Auto racing is full of risk, but the crash and death of Dale
Earnhardt, NASCAR's bright shining star, points to how great
that risk can be
even more so when driving in NASCAR.
2001 is the first year of major television network coverage
for the hugely popular racing league, and thus far money and
politics have been the guiding forces, not the need for major
redesign of the safety equipment and restrictions on the power
generated by the massive power plants that propel the racers
around many tracks at speeds well over 200 miles per hour.
No question, the skill and fortitude of the drivers are important.
Mere inches separate the cars while racing around an oval
track for hours. Victory or defeat is often determined by
heady technical managers determining fuel mileage, pit strategy
and race tactics. But safety regulations are important too,
and up until now they have been left to a few simple, nearly
ineffective governing NASCAR rules or to the crews and drivers
Some pundits have suggested the Earnhardt death could have
been prevented had he used a newly designed safety mechanism
called the HANS Device, a sort of head and neck restraint
system, but he and most other drivers consider the device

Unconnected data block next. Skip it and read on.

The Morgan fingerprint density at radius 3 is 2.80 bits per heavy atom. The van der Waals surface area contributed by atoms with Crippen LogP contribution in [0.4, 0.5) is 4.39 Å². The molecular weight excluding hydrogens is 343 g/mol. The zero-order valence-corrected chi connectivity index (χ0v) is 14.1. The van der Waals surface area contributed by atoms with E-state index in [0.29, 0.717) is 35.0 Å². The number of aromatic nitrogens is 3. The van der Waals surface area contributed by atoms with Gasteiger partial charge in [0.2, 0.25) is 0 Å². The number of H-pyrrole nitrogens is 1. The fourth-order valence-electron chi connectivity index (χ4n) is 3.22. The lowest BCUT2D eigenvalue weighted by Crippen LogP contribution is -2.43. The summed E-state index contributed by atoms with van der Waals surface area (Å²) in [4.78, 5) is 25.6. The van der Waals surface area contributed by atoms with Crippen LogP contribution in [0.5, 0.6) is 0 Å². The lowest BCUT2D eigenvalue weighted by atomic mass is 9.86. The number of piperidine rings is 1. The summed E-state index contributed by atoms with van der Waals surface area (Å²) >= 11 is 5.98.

too uncomfortable and refuse to wear it.
And NASCAR doesn't require it.
In the rest of the world, Formula One is the most popular
form of auto racing and has been for many years. It is widely
considered the crème de la crème of the sport,
and the money involved overshadows NASCAR investment by ridiculous
numbers. The speeds are similar, but the cars are more dangerous:
Formula One cars have open cockpits while NASCAR's cockpit
is enclosed; they have a small roll bar while NASCAR has large
ones; they have huge racing tires exposed to danger while
NASCAR's resides under a protective fender. Yet Formula One
injuries and deaths pale in comparison to NASCAR's in the
recent years. In fact, there have been four NASCAR racing
deaths in the last ten months, a very high and disturbing
We searched for the "why" and exposed this disturbing
Formula One forces safety devices similar to the HANS Device
and other serious safety requirements on their vehicles and
drivers. The uncomfortable safety seats have been standard
requirement for years, and the design and implementation of
crash-worthy chassis are required by the governing body of
Formula One. In addition, there is no American marketing force
behind the European League near that of the NASCAR series,
and American television networks aren't interested and, therefore,
aren't pressing for good ratings.
Is NASCAR becoming the WWF of auto racing? Is it damn the
safety, let's make money?
Not quite, but dangerously close.
A massively popular American sport willing to re-tool itself
while so close to huge profits from the networks is nearly
unthinkable. When the XFL was created from NFL ideals, safety
rules were relaxed in lieu of more excitement and attracting
a large network audience. Why? We hardly need say it.
Does NASCAR have to lose more of its bright shining stars
to re-think safety? Fearfully, probably so.
Even more fearfully
perhaps even that loss will make